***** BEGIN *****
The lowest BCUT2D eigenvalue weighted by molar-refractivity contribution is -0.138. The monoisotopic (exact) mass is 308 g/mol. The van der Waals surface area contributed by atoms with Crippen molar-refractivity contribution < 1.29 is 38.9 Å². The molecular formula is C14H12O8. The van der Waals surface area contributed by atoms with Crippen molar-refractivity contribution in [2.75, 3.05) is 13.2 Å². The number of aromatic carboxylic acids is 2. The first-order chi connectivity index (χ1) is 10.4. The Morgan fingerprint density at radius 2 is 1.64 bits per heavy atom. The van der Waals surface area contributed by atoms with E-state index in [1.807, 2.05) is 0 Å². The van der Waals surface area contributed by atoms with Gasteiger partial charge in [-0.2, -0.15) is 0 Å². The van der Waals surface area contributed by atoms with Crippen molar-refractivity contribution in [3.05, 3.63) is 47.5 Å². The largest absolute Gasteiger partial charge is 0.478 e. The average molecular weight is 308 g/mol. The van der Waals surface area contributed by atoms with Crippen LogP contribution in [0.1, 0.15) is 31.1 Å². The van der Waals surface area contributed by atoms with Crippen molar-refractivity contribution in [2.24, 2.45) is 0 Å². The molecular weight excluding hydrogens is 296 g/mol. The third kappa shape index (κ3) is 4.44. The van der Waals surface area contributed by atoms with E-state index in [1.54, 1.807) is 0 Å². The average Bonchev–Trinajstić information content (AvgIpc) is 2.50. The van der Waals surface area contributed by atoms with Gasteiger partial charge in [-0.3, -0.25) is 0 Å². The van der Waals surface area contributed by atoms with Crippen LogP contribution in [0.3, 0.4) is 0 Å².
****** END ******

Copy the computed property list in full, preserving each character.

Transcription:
The lowest BCUT2D eigenvalue weighted by molar-refractivity contribution is -0.138. The monoisotopic (exact) mass is 308 g/mol. The van der Waals surface area contributed by atoms with Crippen molar-refractivity contribution < 1.29 is 38.9 Å². The molecular formula is C14H12O8. The van der Waals surface area contributed by atoms with Crippen molar-refractivity contribution in [2.75, 3.05) is 13.2 Å². The number of aromatic carboxylic acids is 2. The first-order chi connectivity index (χ1) is 10.4. The Morgan fingerprint density at radius 2 is 1.64 bits per heavy atom. The van der Waals surface area contributed by atoms with E-state index in [1.807, 2.05) is 0 Å². The van der Waals surface area contributed by atoms with Gasteiger partial charge in [-0.2, -0.15) is 0 Å². The van der Waals surface area contributed by atoms with Crippen molar-refractivity contribution in [3.05, 3.63) is 47.5 Å². The largest absolute Gasteiger partial charge is 0.478 e. The average molecular weight is 308 g/mol. The van der Waals surface area contributed by atoms with Crippen LogP contribution in [0.1, 0.15) is 31.1 Å². The van der Waals surface area contributed by atoms with Crippen molar-refractivity contribution in [2.24, 2.45) is 0 Å². The molecular weight excluding hydrogens is 296 g/mol. The third kappa shape index (κ3) is 4.44. The van der Waals surface area contributed by atoms with E-state index in [1.54, 1.807) is 0 Å². The average Bonchev–Trinajstić information content (AvgIpc) is 2.50. The van der Waals surface area contributed by atoms with Gasteiger partial charge in [-0.3, -0.25) is 0 Å². The van der Waals surface area contributed by atoms with Crippen LogP contribution in [0.3, 0.4) is 0 Å².